A plinth honoring General Francisco Franco greets the visitor. Bottles of wine with the face of the Caudillo on their labels, cured hams bearing the pre-Constitutional Spanish flag, berets, key rings, and other paraphernalia related to Spain’s four decades of military rule are to be found in every corner of Casa Pepe. Painted in the yellow and red of the Spanish flag, the restaurant is easily spotted from the A-4 highway, on the edge of the Despeñaperros national park, in Almuradiel, roughly halfway between Madrid and Andalusia’s Mediterranean coastline, and has been a popular stopping off point for holidaymakers and travelers for the last 90 years.
Foreign visitors in particular are often shocked when they walk into this shrine to Franco, which survives almost 40 years after his death, although the commission that oversaw the 2007 Historical Memory Law, which aimed to rehabilitate the victims of the dictatorship and to eradicate its public symbols, decided that it had no jurisdiction over Casa Pepe.
Originally a grocery store, Casa Pepe was set up in 1923 by José Navarro Valero, who in the 1970s handed it on to his son Juan, “a Francoist from birth,” who made the restaurant into what it is today. “Spain needed a man like Franco to lead this country, to make it united, great and free, but who is now seen as the scum of the earth,” Navarro said in a television documentary last year, shortly before he died at the age of 67.
His sons, Manuel and Juan José, aged 39 and 41 respectively, have inherited their father’s respect for Franco: Juan was fined for displaying a pre-Constitutional flag – featuring the imperial, two-headed eagle – at last year’s festivities in the nearby village of Almuradiel.
We welcome everybody: Franco wasn’t a racist, and neither are we”
“We honor the memory of Franco, but we also respect everybody who comes in here,” says Manuel. “My father started out as a collector; former soldiers from the Blue Division [Spaniards who fought in the German invasion of Russia between 1941 and 1944] and members of the Spanish Foreign Legion would come here and bring badges and flags.” Juan José sees nothing controversial in paying tribute to the man who overthrew a democratically elected government, plunging Spain into a conflict that killed around half a million people between 1936 and 1939. “It’s just a way of remembering a dictatorship that was more paternal than any other,” he argues. On one wall hangs a photograph of Antonio Tejero, the Civil Guard who led the assault on Congress in the botched 1981 military coup. “This isn’t an apologia for radical views,” says Juan José.
Asked if he’d like to return to the days of dictatorship, he suggests, “a middle way, with more justice, less corruption, more unity.” In the last general elections he says he voted for the Popular Party – “the closest” – but says that he’s not sure whom he’ll vote for next time.
On a typical Sunday lunchtime, the bar is overflowing with lorry drivers, locals and drivers passing through, like Javier, who is on a business trip. “I heard about the place from my father-in-law,” he says while taking photos of the flags and books about Franco tucked away in every corner. “I don’t see it as an ideological issue, more like a curiosity: a little piece of the history of Spain.”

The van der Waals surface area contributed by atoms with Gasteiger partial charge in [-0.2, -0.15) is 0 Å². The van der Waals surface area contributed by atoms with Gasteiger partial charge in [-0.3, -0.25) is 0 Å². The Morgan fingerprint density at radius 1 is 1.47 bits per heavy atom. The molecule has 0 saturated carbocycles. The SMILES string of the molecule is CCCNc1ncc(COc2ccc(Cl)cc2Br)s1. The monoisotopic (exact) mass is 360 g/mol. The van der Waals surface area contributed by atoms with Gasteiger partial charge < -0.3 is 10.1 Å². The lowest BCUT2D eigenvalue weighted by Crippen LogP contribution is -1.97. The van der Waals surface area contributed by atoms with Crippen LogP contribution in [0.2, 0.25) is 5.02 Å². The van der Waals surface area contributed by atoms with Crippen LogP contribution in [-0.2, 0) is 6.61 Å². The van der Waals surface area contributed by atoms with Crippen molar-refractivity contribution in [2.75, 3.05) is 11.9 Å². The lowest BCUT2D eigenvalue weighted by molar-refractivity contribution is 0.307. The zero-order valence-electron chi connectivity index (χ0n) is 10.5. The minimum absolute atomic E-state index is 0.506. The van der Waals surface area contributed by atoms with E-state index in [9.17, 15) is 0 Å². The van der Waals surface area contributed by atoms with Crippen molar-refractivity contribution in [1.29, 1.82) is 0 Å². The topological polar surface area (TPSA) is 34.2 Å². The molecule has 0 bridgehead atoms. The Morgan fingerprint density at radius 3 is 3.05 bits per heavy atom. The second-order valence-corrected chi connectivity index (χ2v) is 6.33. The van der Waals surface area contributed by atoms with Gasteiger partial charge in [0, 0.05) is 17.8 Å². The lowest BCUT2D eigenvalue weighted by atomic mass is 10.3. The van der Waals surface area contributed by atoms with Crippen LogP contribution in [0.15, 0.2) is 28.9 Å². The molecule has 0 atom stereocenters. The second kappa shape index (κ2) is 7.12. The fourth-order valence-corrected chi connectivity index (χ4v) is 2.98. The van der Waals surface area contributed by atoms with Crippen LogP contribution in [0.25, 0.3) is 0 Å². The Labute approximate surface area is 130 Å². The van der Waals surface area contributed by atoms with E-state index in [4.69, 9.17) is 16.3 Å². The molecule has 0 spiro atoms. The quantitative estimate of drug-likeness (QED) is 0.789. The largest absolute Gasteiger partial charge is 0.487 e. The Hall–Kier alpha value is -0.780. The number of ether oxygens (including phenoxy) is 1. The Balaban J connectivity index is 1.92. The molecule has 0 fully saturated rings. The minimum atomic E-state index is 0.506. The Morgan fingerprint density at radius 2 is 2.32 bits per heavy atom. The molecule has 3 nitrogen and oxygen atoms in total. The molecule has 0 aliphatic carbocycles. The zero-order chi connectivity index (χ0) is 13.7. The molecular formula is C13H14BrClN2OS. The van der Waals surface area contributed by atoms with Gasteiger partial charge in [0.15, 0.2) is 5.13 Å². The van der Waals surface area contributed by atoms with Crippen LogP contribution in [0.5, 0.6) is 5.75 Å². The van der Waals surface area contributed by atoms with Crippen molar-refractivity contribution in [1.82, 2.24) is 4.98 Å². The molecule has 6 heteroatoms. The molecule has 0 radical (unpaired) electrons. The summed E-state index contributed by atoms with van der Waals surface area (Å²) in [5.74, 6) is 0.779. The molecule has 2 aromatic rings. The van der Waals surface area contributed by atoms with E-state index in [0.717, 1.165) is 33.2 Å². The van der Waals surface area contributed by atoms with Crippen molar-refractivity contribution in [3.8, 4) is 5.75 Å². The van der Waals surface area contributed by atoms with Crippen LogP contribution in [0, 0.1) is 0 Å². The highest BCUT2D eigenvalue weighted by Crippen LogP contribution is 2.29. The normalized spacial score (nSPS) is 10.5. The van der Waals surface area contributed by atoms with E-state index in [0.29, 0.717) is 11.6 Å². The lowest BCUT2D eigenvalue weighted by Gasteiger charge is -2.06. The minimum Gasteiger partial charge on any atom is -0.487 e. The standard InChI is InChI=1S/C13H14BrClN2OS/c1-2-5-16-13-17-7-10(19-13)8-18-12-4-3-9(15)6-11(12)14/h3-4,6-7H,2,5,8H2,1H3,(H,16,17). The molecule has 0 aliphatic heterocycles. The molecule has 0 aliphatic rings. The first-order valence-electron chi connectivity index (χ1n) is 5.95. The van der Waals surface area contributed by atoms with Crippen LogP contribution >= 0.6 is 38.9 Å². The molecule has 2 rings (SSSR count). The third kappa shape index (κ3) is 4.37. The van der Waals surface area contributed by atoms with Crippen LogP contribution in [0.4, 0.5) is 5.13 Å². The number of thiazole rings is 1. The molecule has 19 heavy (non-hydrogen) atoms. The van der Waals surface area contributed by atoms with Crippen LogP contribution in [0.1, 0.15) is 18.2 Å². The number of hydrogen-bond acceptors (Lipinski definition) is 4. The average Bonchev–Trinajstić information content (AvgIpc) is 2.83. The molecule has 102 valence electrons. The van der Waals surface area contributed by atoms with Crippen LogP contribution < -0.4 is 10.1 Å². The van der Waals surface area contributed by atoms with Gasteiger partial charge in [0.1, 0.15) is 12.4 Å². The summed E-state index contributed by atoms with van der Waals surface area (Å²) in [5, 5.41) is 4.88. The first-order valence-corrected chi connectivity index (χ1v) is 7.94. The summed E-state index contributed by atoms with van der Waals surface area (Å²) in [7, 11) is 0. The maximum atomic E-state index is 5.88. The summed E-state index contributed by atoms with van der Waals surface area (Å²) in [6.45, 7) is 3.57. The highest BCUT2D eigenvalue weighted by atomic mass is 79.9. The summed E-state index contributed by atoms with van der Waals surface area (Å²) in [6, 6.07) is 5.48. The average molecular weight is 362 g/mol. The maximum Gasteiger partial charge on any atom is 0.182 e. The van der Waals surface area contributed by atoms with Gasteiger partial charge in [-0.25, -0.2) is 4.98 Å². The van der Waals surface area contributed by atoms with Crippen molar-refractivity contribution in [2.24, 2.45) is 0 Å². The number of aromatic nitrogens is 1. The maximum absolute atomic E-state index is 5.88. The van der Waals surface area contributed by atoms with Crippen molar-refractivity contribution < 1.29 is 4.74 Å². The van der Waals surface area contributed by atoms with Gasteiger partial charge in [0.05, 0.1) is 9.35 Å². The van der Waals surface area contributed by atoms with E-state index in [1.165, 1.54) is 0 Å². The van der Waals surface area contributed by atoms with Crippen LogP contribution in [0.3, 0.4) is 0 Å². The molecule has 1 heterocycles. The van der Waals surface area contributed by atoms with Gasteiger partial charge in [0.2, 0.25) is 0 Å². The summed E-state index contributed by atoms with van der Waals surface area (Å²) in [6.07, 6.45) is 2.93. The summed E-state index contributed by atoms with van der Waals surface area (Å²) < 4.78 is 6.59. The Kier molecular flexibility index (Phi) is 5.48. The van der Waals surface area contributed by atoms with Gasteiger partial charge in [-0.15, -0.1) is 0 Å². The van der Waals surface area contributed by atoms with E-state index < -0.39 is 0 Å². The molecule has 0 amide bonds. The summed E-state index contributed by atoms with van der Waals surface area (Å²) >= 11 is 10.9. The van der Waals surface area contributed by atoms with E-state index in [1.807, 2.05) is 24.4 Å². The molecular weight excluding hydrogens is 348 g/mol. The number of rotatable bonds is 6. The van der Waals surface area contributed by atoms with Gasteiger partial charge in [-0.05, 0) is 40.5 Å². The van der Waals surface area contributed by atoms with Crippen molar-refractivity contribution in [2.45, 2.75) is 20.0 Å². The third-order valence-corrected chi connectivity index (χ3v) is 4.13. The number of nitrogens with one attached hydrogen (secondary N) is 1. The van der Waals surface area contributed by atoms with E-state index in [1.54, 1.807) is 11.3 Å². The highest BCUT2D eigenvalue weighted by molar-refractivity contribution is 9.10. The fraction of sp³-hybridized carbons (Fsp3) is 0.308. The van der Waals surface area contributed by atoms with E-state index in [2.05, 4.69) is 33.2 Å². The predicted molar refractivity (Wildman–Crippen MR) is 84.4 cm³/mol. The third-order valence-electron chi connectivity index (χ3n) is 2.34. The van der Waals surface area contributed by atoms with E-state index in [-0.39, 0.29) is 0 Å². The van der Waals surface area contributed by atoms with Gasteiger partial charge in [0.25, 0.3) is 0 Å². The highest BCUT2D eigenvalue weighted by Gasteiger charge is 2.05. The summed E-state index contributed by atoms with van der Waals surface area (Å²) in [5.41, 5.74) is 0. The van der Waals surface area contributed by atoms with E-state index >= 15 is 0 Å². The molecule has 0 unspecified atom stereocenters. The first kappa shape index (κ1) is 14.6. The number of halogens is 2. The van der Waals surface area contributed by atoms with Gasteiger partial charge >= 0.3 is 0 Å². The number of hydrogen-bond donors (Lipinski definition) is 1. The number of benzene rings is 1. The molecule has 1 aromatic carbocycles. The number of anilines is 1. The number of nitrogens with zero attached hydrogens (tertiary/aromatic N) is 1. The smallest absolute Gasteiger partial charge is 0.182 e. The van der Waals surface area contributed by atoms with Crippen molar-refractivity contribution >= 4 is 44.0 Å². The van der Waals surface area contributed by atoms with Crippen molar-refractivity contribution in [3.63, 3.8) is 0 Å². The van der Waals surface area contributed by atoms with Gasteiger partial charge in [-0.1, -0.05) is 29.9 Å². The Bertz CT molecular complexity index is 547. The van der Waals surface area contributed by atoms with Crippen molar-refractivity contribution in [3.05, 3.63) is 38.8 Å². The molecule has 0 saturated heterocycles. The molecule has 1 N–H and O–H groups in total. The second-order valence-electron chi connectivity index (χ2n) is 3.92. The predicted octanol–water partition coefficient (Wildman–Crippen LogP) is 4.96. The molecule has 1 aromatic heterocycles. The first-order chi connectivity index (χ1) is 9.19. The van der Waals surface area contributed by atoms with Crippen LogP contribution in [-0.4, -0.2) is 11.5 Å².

The place is also popular with the local branch of the Falange, the nationalist political movement founded by José Antonio Primo de Rivera that was later co-opted by Franco after Primo de Rivera was killed in the early days of the Civil War. But it’s not just Spain’s far right who pop in for something to eat and to gawk at the curios from Spain’s recent militaristic past: Julio Anguita, the former head of the Communist Party, was a visitor, as was Baltasar Garzón, the judge who unsuccessfully tried to investigate war crimes committed by Franco and his supporters. “We get all sorts in here: soccer players, bullfighters, television personalities, but I’m not going to give any names. We welcome everybody, it doesn’t matter what color your skin is: Franco wasn’t a racist, and neither are we,” says Manuel.
In Germany or Italy Casa Pepe would not be allowed”
Almuradiel’s Mayor, Braulio Egido, of the Popular Party, says Casa Pepe is an important part of the community of just under 1,000 people. “The family is very popular; this is a business that has been around for longer than anybody can remember. The important thing is respect for other people’s views,” he says, adding that Casa Pepe also sponsors the local soccer team and village festivities.
But not everybody in the village agrees: “It is a reflection of a certain mentality; Franco died, but Francoism lives on,” says 51-year-old Jesús, who describes himself as an anarchist.
Jesús de Andrés, a lecturer in political science at the UNED distance-learning university, and an expert in the legacy of dictatorships, says only Spain and Russia allow the preservation of symbols of their dictatorships. “In Germany or Italy Casa Pepe would not be allowed. The fact that it exists in Spain is the fault of politicians and society: people seem to think that this is part of our history and should be protected in some way, when in reality nobody has taught us just what these symbols actually meant just a few years ago.”